VU academic Tony Birch wins 2017 Patrick White Literary Award
Leading Victoria University researcher, academic, author, and educator Professor Tony Birch has been awarded the 2017 Patrick White Literary Award for his contribution to contemporary Australian literature.
He is the first Indigenous writer to win the $20,000 annual literary prize, established by Australian novelist Patrick White in 1973 with the proceeds from his Nobel Prize for Literature.
The award is bestowed to an author who has made an ongoing contribution to Australian literature, but may not have received due recognition.
Dr Birch is the author of several acclaimed novels including Blood, which was shortlisted for the 2012 Miles Franklin Award, and Ghost River, the 2016 winner of the Victorian Premier’s Award for Indigenous Writing. He has also written several short story collections including The Promise (shortlisted for the 2014 Victorian Premier’s Literary Award) and a book of poetry.
He is widely published in literary magazines and anthologies, and is a regular guest at writers’ festivals. Dr Birch was a writer-in-residence at the Wheeler Centre in 2014, the venue of last night’s announcement of his win.
Dr Birch said the award provided him with “a deep sense of personal satisfaction for what I spend a great deal of my time thinking about and putting to the page for readers.”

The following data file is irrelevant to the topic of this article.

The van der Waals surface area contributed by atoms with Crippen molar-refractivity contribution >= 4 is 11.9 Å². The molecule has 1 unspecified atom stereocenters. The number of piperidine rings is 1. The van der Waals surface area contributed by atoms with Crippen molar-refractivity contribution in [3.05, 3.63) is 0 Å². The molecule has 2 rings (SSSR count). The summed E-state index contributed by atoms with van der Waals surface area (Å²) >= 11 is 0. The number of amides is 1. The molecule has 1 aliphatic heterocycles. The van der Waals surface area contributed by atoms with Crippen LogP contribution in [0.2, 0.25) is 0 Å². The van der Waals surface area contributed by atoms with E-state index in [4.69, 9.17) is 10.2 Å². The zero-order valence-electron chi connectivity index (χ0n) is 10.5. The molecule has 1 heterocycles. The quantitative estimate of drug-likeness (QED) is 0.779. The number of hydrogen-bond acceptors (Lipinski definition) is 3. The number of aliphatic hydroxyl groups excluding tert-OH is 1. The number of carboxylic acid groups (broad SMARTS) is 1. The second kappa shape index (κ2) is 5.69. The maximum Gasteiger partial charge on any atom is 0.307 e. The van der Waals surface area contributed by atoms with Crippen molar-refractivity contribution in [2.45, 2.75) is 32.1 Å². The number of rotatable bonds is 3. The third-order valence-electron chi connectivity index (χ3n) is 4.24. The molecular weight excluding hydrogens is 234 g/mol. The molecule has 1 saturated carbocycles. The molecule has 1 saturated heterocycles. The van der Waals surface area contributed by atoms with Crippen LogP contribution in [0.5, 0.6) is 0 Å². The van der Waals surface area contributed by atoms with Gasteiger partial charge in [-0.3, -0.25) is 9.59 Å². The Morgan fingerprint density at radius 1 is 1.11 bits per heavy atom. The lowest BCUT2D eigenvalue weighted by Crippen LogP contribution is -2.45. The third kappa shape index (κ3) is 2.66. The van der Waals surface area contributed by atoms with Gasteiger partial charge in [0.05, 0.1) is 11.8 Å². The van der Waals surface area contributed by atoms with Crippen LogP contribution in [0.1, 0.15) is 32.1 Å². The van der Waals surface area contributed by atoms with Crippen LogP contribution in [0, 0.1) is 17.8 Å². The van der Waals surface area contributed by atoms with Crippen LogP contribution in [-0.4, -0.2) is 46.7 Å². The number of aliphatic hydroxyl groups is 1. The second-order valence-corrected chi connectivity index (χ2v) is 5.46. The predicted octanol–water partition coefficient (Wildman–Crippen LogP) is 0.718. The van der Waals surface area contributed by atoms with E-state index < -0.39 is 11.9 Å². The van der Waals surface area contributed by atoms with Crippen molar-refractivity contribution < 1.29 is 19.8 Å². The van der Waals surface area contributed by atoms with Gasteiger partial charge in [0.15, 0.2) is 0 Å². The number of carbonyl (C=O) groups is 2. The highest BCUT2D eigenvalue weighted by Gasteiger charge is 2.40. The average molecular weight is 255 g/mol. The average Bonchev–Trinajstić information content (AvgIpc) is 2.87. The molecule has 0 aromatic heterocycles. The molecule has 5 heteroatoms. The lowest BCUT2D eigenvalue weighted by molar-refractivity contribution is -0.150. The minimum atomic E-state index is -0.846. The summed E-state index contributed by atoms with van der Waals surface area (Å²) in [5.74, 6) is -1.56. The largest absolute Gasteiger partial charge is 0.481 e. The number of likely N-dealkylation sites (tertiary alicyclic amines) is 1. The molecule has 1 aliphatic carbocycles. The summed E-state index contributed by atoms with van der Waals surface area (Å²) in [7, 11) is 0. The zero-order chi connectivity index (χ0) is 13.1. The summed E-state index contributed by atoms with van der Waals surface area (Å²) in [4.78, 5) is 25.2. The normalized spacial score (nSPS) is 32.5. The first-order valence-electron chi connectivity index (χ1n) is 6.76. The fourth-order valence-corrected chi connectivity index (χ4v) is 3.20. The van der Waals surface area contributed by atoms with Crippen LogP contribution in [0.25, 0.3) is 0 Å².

Since arriving at Victoria University in July 2015 as the inaugural recipient of the Bruce McGuiness Fellowship (named for one of Victoria’s most respected Aboriginal elders and a long-time activist in the struggle for Aboriginal justice) Dr Birch has combined his creative writing with academic research, student mentoring, and public lectures.
His role sits within VU’s Moondani Balluk Academic Unit, and is linked to the University’s creative arts and writing programs.
Dr Birch delivered the Bruce McGuinness Lecture last June to mark the 100th anniversary of VU’s founding school, Footscray Technical School, in 1916.
Entitled Things Gotta Go Both Ways’: Climate Change, Indigenous Knowledge and Social Justice, the lecture focused on the implications of climate change on Indigenous communities, and the value of Aboriginal knowledge of land and the natural environment to inform the wider community.